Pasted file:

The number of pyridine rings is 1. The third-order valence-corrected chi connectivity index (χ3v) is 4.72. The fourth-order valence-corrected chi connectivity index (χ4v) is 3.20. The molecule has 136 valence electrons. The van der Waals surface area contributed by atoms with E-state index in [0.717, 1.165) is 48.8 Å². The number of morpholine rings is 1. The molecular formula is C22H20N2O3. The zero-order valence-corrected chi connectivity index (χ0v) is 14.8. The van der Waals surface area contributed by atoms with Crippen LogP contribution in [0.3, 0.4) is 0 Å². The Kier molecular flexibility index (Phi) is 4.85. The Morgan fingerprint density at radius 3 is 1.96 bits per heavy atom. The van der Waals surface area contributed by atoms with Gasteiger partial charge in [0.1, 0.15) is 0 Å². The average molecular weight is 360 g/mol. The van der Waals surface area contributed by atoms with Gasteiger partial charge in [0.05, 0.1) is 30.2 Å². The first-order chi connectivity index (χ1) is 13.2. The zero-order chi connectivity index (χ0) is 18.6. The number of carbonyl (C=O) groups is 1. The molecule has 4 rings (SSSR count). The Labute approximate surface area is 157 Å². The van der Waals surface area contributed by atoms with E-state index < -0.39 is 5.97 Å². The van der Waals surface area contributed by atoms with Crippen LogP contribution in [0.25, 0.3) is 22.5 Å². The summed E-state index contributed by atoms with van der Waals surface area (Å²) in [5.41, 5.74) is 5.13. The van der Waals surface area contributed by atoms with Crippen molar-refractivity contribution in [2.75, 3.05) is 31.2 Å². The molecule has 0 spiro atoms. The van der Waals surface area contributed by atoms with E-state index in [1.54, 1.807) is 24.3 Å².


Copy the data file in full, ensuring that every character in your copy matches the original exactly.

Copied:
The number of pyridine rings is 1. The third-order valence-corrected chi connectivity index (χ3v) is 4.72. The fourth-order valence-corrected chi connectivity index (χ4v) is 3.20. The molecule has 136 valence electrons. The van der Waals surface area contributed by atoms with E-state index in [0.717, 1.165) is 48.8 Å². The number of morpholine rings is 1. The molecular formula is C22H20N2O3. The zero-order valence-corrected chi connectivity index (χ0v) is 14.8. The van der Waals surface area contributed by atoms with Crippen LogP contribution in [0.3, 0.4) is 0 Å². The Kier molecular flexibility index (Phi) is 4.85. The Morgan fingerprint density at radius 3 is 1.96 bits per heavy atom. The van der Waals surface area contributed by atoms with Gasteiger partial charge in [0.1, 0.15) is 0 Å². The average molecular weight is 360 g/mol. The van der Waals surface area contributed by atoms with Gasteiger partial charge in [0.05, 0.1) is 30.2 Å². The first-order chi connectivity index (χ1) is 13.2. The zero-order chi connectivity index (χ0) is 18.6. The number of carbonyl (C=O) groups is 1. The molecule has 4 rings (SSSR count). The Labute approximate surface area is 157 Å². The van der Waals surface area contributed by atoms with E-state index < -0.39 is 5.97 Å². The van der Waals surface area contributed by atoms with Crippen LogP contribution in [0.25, 0.3) is 22.5 Å². The summed E-state index contributed by atoms with van der Waals surface area (Å²) in [5.41, 5.74) is 5.13. The van der Waals surface area contributed by atoms with Crippen molar-refractivity contribution in [2.75, 3.05) is 31.2 Å². The molecule has 0 spiro atoms. The van der Waals surface area contributed by atoms with E-state index in [1.54, 1.807) is 24.3 Å².